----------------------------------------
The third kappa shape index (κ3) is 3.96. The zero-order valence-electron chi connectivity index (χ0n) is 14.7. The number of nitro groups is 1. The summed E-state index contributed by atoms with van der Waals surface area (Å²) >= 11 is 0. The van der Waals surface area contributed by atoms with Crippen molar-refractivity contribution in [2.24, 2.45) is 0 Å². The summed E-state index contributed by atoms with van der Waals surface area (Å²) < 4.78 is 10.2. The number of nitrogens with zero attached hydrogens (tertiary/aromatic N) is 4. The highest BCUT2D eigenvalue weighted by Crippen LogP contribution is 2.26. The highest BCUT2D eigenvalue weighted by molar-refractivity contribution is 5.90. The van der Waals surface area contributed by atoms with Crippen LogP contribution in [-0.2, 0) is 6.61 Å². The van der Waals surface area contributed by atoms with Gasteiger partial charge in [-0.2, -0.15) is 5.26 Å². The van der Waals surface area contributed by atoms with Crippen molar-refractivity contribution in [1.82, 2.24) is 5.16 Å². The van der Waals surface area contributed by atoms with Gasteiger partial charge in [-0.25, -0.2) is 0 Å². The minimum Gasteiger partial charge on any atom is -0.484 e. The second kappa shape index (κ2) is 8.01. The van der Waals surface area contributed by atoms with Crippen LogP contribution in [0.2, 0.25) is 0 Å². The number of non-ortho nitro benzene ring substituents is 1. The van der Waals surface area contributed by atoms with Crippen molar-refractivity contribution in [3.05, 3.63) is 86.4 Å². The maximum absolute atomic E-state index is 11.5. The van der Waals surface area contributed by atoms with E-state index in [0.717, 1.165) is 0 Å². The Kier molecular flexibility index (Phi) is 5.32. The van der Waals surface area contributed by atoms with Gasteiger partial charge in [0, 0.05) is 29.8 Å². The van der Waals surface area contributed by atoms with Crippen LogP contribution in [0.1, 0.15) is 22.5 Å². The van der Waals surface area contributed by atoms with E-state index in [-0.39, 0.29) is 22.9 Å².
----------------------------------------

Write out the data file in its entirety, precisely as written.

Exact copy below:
The third kappa shape index (κ3) is 3.96. The zero-order valence-electron chi connectivity index (χ0n) is 14.7. The number of nitro groups is 1. The summed E-state index contributed by atoms with van der Waals surface area (Å²) >= 11 is 0. The van der Waals surface area contributed by atoms with Crippen molar-refractivity contribution in [2.24, 2.45) is 0 Å². The summed E-state index contributed by atoms with van der Waals surface area (Å²) < 4.78 is 10.2. The number of nitrogens with zero attached hydrogens (tertiary/aromatic N) is 4. The highest BCUT2D eigenvalue weighted by Crippen LogP contribution is 2.26. The highest BCUT2D eigenvalue weighted by molar-refractivity contribution is 5.90. The van der Waals surface area contributed by atoms with Crippen LogP contribution in [-0.2, 0) is 6.61 Å². The van der Waals surface area contributed by atoms with Gasteiger partial charge in [-0.2, -0.15) is 5.26 Å². The van der Waals surface area contributed by atoms with Crippen molar-refractivity contribution in [1.82, 2.24) is 5.16 Å². The van der Waals surface area contributed by atoms with Gasteiger partial charge in [-0.25, -0.2) is 0 Å². The minimum Gasteiger partial charge on any atom is -0.484 e. The second kappa shape index (κ2) is 8.01. The van der Waals surface area contributed by atoms with Crippen LogP contribution in [0.2, 0.25) is 0 Å². The number of non-ortho nitro benzene ring substituents is 1. The van der Waals surface area contributed by atoms with Crippen molar-refractivity contribution in [3.05, 3.63) is 86.4 Å². The maximum absolute atomic E-state index is 11.5. The van der Waals surface area contributed by atoms with E-state index in [0.717, 1.165) is 0 Å². The Kier molecular flexibility index (Phi) is 5.32. The van der Waals surface area contributed by atoms with Gasteiger partial charge in [0, 0.05) is 29.8 Å². The van der Waals surface area contributed by atoms with Crippen LogP contribution in [0.1, 0.15) is 22.5 Å². The van der Waals surface area contributed by atoms with E-state index in [-0.39, 0.29) is 22.9 Å².